Union side-wheel gunboat
American Civil War
USS Miami (1862-1867)
USS Miami , a 730-ton "double-ender" side-wheel gunboat, was built at the Philadelphia Navy Yard, Pennsylvania. Commissioned on 29 January 1862, she was sent to the Gulf of Mexico to participate in the campaign against New Orleans. Once that city was captured, Miami operated in the Gulf and the Mississippi river until September 1862, when she was transferred to the Atlantic.
During the next two years, Miami was employed in the North Carolina Sounds area, participating in a number of actions. On 19 April 1864, she engaged the Confederate ironclad Albemarle , a battle that resulted in the death of Miami 's Commanding Officer, Lieutenant Commander Charles W. Flusser . Later in 1864, she shifted to the James River, Virginia, and spent the remainder of the Civil War in that area. USS Miami was decommissioned in May 1865 and sold the following August. From then until 1869, she was employed as a commercial vessel.
Photographed during the Civil War.
Frank W. Hackett, a former officer of the ship, wrote of this photograph in 1910: (it) "represents the Miami coaling from a schooner out in the sound somewhere, near Roanoke Island." That indicates that the photograph was taken in 1862-64, while Miami was serving in the North Carolina Sounds.
Members of the ship's crew on the forecastle, circa 1864-65.
Frank W. Hackett, a former officer of the ship, wrote in 1910: "The officer standing in the background, at the extreme prow of the ship, is W.N. Wells, Executive Officer. The man in the fore ground with his arm on the nine-inch gun is White, the gunner. Sergeant of Marines, Stanley, is sitting in the fore-ground, near the capstan".
Men are playing checkers by the capstan. Anti-boarding nettings are rigged on each side of the ship but rolled up in way of the bow guns. There are a number of black sailors visible among the crew.
Life in Mr. Lincoln's Navy
A tantalizing glimpse into the hardships endured by the naval leadership to build and recruit a fighting force. The seaman endured periods of boredom, punctuated by happy social times and terrifying bouts of battle horror
Black crew members sewing and relaxing on the forecastle, starboard side, circa 1864-65
Year on a Monitor and the Destruction of Fort Sumter
Personal view of the Civil War Navy. The monitor saw action in several significant naval assaults by the Union's Squadron. It took part in the failed Federal attack on Sumter in April 1863. The "Nahant" also participated in the capture of the Confederate Ram "Atlanta," and in the assault on Fort Wagner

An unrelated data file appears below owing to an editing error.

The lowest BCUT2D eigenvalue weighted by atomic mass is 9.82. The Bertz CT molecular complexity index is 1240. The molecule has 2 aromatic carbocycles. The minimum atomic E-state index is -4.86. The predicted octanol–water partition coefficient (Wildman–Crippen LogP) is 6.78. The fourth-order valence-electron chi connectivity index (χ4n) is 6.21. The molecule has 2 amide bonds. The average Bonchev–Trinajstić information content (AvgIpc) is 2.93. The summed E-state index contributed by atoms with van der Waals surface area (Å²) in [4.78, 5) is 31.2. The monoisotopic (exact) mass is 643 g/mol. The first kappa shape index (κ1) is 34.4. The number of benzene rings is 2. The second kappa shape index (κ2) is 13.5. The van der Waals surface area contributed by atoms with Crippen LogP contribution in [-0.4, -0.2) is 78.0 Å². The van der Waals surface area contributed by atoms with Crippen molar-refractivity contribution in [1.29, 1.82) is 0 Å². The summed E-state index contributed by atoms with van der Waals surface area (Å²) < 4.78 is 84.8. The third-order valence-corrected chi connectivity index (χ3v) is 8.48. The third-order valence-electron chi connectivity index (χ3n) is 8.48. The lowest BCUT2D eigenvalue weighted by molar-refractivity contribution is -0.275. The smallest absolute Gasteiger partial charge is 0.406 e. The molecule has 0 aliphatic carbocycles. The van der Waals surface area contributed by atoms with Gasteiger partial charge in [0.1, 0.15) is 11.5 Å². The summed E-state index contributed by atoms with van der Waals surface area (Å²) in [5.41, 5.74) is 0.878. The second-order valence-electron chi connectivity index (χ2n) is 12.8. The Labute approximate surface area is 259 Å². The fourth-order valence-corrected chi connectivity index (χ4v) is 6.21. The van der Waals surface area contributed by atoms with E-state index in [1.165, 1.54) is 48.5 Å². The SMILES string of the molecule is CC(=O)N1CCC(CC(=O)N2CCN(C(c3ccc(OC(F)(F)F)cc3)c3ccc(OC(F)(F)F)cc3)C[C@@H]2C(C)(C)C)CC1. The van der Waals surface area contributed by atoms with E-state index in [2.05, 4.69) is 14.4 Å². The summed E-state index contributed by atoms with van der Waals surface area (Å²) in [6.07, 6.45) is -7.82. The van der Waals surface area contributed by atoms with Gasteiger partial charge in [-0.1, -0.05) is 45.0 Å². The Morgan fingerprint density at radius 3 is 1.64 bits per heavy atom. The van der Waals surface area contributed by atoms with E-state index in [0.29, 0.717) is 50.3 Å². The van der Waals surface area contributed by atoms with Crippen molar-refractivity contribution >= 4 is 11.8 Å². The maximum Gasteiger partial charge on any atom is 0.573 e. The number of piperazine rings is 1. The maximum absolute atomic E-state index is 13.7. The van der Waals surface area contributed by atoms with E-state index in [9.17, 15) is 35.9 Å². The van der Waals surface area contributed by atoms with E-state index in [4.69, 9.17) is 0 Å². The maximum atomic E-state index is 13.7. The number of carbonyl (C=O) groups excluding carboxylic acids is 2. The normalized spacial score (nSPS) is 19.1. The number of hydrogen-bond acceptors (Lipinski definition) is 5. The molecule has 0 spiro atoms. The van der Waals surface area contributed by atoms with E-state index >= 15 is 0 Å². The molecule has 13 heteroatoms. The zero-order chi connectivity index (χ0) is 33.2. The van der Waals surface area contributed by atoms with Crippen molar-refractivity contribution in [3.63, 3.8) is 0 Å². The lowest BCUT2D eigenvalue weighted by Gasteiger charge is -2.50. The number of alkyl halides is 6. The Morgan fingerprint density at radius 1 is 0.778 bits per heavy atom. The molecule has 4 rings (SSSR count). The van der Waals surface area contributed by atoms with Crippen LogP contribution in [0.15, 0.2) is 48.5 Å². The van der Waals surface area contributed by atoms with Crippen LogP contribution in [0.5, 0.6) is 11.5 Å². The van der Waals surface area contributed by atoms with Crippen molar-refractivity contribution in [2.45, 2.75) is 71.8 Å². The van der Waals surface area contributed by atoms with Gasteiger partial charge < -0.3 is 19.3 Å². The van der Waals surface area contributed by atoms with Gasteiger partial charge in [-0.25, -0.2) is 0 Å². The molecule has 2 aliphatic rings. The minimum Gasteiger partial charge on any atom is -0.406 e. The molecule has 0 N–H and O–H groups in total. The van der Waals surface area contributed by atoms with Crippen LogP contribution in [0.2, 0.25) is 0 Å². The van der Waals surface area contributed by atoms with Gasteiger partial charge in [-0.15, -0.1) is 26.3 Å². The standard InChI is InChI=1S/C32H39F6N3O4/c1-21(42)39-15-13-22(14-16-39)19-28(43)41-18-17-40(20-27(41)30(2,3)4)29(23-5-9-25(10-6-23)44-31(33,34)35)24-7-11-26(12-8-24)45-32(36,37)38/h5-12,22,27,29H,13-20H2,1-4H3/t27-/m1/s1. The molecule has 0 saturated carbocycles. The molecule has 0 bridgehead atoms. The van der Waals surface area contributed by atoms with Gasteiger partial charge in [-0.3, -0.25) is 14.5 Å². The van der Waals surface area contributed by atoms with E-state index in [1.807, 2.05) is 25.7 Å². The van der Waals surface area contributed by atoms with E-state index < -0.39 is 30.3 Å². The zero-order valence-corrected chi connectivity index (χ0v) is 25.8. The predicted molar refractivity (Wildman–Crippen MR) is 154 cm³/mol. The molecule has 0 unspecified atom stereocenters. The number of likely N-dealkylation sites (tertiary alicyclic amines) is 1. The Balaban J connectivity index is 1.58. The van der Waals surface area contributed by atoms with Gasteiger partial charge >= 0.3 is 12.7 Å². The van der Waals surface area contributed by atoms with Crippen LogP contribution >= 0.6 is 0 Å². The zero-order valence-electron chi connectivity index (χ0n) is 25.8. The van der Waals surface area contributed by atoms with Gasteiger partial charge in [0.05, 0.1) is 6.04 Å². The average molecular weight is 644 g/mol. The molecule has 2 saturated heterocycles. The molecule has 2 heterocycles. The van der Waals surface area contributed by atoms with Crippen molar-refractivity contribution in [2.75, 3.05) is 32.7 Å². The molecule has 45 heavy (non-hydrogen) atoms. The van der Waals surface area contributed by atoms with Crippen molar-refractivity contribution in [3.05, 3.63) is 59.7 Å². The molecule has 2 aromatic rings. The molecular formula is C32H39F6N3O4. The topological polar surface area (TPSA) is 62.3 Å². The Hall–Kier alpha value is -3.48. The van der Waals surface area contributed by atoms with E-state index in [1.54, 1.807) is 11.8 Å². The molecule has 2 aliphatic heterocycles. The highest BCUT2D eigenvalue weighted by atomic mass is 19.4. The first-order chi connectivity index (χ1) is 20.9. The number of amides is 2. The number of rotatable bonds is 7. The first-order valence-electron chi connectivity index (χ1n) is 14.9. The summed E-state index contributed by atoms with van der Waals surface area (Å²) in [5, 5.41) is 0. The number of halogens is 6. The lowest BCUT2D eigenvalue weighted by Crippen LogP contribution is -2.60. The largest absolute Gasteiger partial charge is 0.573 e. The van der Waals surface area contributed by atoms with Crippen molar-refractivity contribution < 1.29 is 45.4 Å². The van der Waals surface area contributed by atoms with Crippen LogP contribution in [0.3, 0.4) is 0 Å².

"After a shooting trip ashore, officers of the gunboat Miami relax on deck with the hounds", circa 1864-65.
Note officer with shotgun and game bag, with two hunting dogs at his feet. Seated Lieutenant at left holds a smaller dog while sharing a newspaper with other officers nearby.
IX-inch Dahlgren Smooth-bore Gun , on a slide-pivot mounting
With its crew at their stations, on board a U.S. Navy gunboat during the Civil War. Photographed by Matthew Brady.
Note anti-boarding netting; ship's wheel at left; cartridge boxes, cutlasses and revolvers worn by some men; gun-handling equipment and Marine by the rear of the gun.
Many sources incorrectly identify this ship as USS Mendota (1864-1867), which did not have a gun of this type in the location seen. It is possible that the ship is USS Miami (1862-1865), which did carry IX-inch guns at the extreme bow and stern.
Sid Meier's Civil War Collection
Take command of either Confederate or Union troops and command them to attack from the trees, rally around the general, or do any number of other realistic military actions.
Civil War A Nation Divided
Rally the troops and organize a counterattack -- Your strategic decision and talent as a commander will decide if the Union is preserved or if Dixie wins its independence
American Civil War Marines 1861-65
Marines wearing blue and grey fought in many dramatic actions afloat and ashore – ship-to-ship engagements, cutting-out expeditions, and coastal landings. This book offers a comprehensive summary of all such battles, illustrated with rare early photographs
Union River Ironclad 1861-65
At the start of the American Civil War, neither side had warships on the Mississippi River. In what would prove the vital naval campaign of the war, both sides fought for control of the river. While the Confederates relied on field fortifications and small gunboats, the Union built a series of revolutionary river ironclads
The Story of the H.L. Hunley
During the Civil War, Union forces blockade the port of Charleston so the Confederate army seeks a way to attrack the Yankee Ships. George Dixon is part of the group of men given the task of creating and building the "fish boat," a submarine. The H.L. Hunley ultimately sets out on its mission to sink Yankee ships, but fails to return, its whereabouts unknown.